Who writes your marketing material?
When I was at PDAC in March of 2020, I asked several exhibitors, Who writes your marketing material?
The answers were surprising. The most common answer? I don’t know.
- One of the engineers, I guess.
- Last week.
- One of the IT guys probably.
As I looked over their marketing material, it looked quite professional. Very nice. Good design, professional photography, and quality paper. It looked nice. But is looking nice going to get more clients to buy your product or service?
The job of marketing material, either print or digital, is to get prospective clients to become clients. While design, colour, and images will attract people to the marketing material, it’s the words that will engage them. These words need to speak to prospective buyers and tell them how a product or service will help their business.
So, here’s a little test. Read your marketing copy out loud as if you were speaking to a prospective client. Get a co-worker or the dog to listen as you read it. How does it sound? If it’s like a lot of marketing copy, it’s stilted, full of clichés, industry jargon, and uses words you’d never say to a prospect in person.
I did this test with an exhibitor at PDAC. He didn’t get through the first line before he realized how awful it was. I don’t think he’s talking to me now.
But the point was made. If the words in the marketing material don’t connect with prospective buyers, they will move on.
Someone thought that telling people all about their product or service, using clichés and industry jargon would compel them to buy their product.
I can almost hear the conversation in the office. “We need to tell them about this feature.” “Oh, and don’t forget to mention after-market service.” “We need them about our commitment to safety.” “We need to add our mission statement.”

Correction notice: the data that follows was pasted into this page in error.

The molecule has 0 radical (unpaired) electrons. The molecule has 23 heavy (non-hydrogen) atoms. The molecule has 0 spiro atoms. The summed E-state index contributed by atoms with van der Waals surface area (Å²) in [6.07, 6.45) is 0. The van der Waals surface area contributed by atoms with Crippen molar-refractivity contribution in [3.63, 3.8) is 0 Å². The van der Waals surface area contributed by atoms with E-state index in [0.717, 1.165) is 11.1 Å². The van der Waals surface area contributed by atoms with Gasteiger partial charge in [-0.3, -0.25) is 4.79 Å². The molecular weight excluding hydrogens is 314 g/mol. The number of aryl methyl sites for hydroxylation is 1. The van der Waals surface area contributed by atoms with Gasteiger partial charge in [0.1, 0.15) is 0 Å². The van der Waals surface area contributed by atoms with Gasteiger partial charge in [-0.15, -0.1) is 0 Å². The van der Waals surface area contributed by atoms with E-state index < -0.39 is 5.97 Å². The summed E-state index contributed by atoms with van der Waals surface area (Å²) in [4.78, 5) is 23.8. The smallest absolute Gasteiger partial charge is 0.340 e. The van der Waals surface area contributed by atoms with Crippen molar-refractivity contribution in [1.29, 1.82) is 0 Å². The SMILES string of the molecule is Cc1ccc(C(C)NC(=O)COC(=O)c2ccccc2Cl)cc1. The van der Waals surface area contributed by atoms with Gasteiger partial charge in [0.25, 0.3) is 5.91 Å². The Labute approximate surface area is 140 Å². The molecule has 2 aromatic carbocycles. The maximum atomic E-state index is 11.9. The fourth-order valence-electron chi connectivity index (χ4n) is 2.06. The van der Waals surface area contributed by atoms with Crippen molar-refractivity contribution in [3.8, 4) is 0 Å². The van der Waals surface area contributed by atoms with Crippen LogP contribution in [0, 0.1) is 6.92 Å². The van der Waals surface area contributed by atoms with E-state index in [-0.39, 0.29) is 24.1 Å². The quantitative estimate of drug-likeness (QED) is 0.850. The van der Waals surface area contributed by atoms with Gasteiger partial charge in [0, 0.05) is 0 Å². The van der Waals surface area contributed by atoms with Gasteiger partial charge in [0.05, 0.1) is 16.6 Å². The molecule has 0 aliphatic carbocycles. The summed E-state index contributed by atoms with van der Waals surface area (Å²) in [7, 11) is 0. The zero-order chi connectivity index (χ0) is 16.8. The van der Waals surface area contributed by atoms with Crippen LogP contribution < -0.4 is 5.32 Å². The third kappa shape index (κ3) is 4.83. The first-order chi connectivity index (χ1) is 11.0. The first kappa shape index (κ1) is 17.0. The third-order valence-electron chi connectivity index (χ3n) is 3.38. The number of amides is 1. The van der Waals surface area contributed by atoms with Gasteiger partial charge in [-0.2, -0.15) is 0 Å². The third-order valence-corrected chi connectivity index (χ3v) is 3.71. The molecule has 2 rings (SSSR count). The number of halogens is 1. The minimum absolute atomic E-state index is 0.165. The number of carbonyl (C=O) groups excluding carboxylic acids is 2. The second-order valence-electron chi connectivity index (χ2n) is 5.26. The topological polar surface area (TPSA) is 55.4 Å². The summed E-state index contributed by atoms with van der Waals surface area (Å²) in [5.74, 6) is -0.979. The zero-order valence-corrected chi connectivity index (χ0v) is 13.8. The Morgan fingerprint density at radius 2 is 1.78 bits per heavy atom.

In other words, the copy was all about them and how great they are.
It’s like going a social gathering and listening to someone go on and on about themselves. You feel as if you’re just there to agree with them about how great they are. You don’t feel as if you are part of the conversation. You’re being talked at. You begin to look for an excuse to leave.
With marketing copy, you want to start a conversation with prospects. You start that discussion by showing that you understand their problem and show how your product or service will help solve that problem. It sounds like someone has stopped by your booth at a trade show and told you the problem they are having. Then you show how your product/or service will solve that problem.
It must sound as if you are genuinely interested in helping them. The words you use and the tone you take in your marketing copy will determine the success of your product or service.
Need help with your marketing copy? Let’s talk. Email me at firstname.lastname@example.org